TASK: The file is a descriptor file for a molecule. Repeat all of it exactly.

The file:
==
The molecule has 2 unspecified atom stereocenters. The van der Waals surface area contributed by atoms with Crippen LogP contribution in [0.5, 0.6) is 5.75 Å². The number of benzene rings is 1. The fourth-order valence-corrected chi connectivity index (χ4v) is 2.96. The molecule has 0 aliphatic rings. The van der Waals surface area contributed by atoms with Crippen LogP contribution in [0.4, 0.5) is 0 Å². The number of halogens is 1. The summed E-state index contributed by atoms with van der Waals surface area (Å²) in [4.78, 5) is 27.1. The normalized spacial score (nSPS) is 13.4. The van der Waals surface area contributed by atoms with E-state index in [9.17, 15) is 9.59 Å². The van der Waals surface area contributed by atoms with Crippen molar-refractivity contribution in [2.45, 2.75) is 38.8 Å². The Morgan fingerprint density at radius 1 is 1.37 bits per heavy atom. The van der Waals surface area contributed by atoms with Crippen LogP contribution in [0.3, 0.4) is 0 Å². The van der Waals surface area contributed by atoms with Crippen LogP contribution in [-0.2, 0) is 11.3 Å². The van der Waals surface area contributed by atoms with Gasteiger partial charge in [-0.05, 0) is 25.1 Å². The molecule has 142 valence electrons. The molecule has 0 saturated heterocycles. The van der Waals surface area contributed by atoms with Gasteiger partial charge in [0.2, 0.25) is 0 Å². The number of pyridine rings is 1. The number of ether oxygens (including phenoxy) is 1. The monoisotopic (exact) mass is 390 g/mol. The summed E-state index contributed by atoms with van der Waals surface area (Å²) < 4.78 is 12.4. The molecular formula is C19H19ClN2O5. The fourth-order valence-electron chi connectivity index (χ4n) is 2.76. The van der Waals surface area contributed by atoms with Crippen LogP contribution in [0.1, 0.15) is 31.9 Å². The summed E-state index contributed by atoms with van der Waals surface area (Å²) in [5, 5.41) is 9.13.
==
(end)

The molecule has 2 unspecified atom stereocenters. The van der Waals surface area contributed by atoms with Crippen LogP contribution in [0.5, 0.6) is 5.75 Å². The number of benzene rings is 1. The fourth-order valence-corrected chi connectivity index (χ4v) is 2.96. The molecule has 0 aliphatic rings. The van der Waals surface area contributed by atoms with Crippen LogP contribution in [0.4, 0.5) is 0 Å². The number of halogens is 1. The summed E-state index contributed by atoms with van der Waals surface area (Å²) in [4.78, 5) is 27.1. The normalized spacial score (nSPS) is 13.4. The van der Waals surface area contributed by atoms with E-state index in [9.17, 15) is 9.59 Å². The van der Waals surface area contributed by atoms with Crippen molar-refractivity contribution in [2.45, 2.75) is 38.8 Å². The Morgan fingerprint density at radius 1 is 1.37 bits per heavy atom. The van der Waals surface area contributed by atoms with Crippen LogP contribution in [0.3, 0.4) is 0 Å². The van der Waals surface area contributed by atoms with Crippen LogP contribution in [-0.2, 0) is 11.3 Å². The van der Waals surface area contributed by atoms with Gasteiger partial charge in [-0.05, 0) is 25.1 Å². The molecule has 142 valence electrons. The molecule has 0 saturated heterocycles. The van der Waals surface area contributed by atoms with Gasteiger partial charge in [0.2, 0.25) is 0 Å². The number of pyridine rings is 1. The number of ether oxygens (including phenoxy) is 1. The monoisotopic (exact) mass is 390 g/mol. The summed E-state index contributed by atoms with van der Waals surface area (Å²) < 4.78 is 12.4. The molecular formula is C19H19ClN2O5. The fourth-order valence-electron chi connectivity index (χ4n) is 2.76. The van der Waals surface area contributed by atoms with Crippen LogP contribution in [0.1, 0.15) is 31.9 Å². The summed E-state index contributed by atoms with van der Waals surface area (Å²) in [5, 5.41) is 9.13.